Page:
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Temple’s Dr. Silvia Fossati Awarded Two-Year $500,000 Grant for Alzheimer’s Disease Drug Discovery Research

News February 24, 2020

Silvia Fossati, PhD, Associate Professor of Pharmacology and Associate Director of the Alzheimer’s Center at Temple at the Lewis Katz School of Medicine, has been awarded a two-year $500,000 grant from The Edward N. and Della L. Thome Memorial Foundation, Bank of America, N.A., Trustee, as part of the Foundation’s Awards Program in Alzheimer’s Disease Drug Discovery Research.

Dr. Fossati, the principal investigator on the grant, will work with co-investigator Marc Ilies, PhD, Professor in the Department of Pharmaceutical Sciences at the Temple University School of Pharmacy, to develop a new Alzheimer’s-specific version of an already-existing drug family called carbonic anhydrase inhibitors, which are approved by the U.S. Food and Drug Administration (FDA) to treat conditions such as glaucoma and high-altitude sickness.

Previous studies in Dr. Fossati’s Lab showed that these drugs were effective in cell and animal models at targeting certain features of Alzheimer’s disease, including mitochondrial dysfunction, amyloid protein build-up, and inflammation.

Research has suggested that chronic inflammation in the brain may be due to the build-up of cells that normally free the organ of debris, waste and protein collections – including amyloid protein. When amyloid protein deposits in abnormal levels in the brain, it can disrupt cell function and communication pathways. Elevated levels can also be a factor in abnormalities of the mitochondria – the energy-generating batteries of cells – and in damaging the brain vasculature (its blood vessels). Collectively, these can eventually contribute to cognitive dysfunction, including impairments in memory and learning – hallmarks of Alzheimer’s disease.

Ideally, Dr. Fossati and Dr. Ilies’ drug would target these characteristics, as currently available carbonic anhydrase inhibitors do, but would better infiltrate the brain and cause fewer side effects.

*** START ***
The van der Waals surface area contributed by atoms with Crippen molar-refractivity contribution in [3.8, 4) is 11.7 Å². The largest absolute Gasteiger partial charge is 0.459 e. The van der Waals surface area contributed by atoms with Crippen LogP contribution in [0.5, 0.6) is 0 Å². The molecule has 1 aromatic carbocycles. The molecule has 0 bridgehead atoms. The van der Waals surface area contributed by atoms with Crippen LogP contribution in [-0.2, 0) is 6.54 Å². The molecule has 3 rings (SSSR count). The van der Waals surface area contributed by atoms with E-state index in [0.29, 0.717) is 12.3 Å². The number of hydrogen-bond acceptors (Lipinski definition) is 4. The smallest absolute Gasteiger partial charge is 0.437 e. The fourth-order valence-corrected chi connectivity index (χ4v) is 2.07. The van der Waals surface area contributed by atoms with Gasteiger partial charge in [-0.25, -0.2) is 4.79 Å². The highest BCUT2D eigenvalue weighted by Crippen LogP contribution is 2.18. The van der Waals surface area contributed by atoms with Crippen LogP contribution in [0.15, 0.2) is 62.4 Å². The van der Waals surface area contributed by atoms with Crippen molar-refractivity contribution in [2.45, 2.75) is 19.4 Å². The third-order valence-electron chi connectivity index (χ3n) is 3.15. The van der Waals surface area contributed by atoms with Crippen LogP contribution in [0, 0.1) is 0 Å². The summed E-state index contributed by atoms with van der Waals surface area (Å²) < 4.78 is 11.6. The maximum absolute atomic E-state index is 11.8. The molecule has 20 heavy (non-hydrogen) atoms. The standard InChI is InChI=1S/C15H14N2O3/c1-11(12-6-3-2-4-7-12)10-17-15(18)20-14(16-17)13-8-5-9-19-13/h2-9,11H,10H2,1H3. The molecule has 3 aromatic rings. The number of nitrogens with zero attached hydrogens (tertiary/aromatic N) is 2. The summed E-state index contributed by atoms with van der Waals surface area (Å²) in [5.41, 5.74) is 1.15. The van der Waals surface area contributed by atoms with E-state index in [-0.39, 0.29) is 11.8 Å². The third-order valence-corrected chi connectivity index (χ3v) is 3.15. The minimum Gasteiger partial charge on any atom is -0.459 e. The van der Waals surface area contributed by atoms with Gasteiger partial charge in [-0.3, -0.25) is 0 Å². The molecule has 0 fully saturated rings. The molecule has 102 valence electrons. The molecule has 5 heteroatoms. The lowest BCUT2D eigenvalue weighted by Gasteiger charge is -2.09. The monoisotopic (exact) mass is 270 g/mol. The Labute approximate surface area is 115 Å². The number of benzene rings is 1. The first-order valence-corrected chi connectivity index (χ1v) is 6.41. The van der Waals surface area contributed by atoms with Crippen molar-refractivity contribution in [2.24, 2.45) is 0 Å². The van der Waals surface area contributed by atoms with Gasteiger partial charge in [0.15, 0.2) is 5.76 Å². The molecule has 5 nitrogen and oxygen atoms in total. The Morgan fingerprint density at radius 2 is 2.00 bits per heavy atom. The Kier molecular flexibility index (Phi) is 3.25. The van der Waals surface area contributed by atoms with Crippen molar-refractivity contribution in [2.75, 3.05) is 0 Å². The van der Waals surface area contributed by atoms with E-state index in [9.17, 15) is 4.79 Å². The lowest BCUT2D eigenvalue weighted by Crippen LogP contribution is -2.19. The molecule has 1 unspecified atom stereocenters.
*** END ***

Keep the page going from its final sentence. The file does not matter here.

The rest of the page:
The drug would be tested in cell and animal models of Alzheimer’s disease first and then potentially in human clinical trials in two to three years.

“Since carbonic anhydrase inhibitors have already been approved by the FDA and have demonstrated promising results, we are hopeful that we will be able to tailor what is currently available on the market to specifically target Alzheimer’s disease,” Dr. Fossati said. “We are so thankful that the foundation sees such promise in our work and has chosen to recognize us with this grant.”

The Edward N. and Della L. Thome Memorial Foundation, Bank of America, N.A., Trustee, which was established in 2002 by Robert P. Thome to honor the memory of his parents, provides funding in two areas – support for the dignified treatment of older adults and support for medical research on diseases affecting older adults. The medical research division alternates between funding research on macular degeneration and Alzheimer’s disease.

Bottom photo caption: This Figure represents the presence of Amyloid beta (Aβ) deposits (Red) in the hippocampus, a brain region essential for memory, of a transgenic animal model of vascular amyloidosis (Tg), and the presence in the same cells of active caspase 3 (green) an indicator of cell death pathways activation. Wild type mice (WT), depicted in the top row, do not show these pathological features. In transgenic mice treated with the two carbonic anhydrase inhibitors (ATZ and MTZ, bottom 2 rows) both the Aβ deposits and the presence of active caspase 3 are decreased, indicating a reduction in Alzheimer’s pathology and brain cell degeneration upon drug treatment.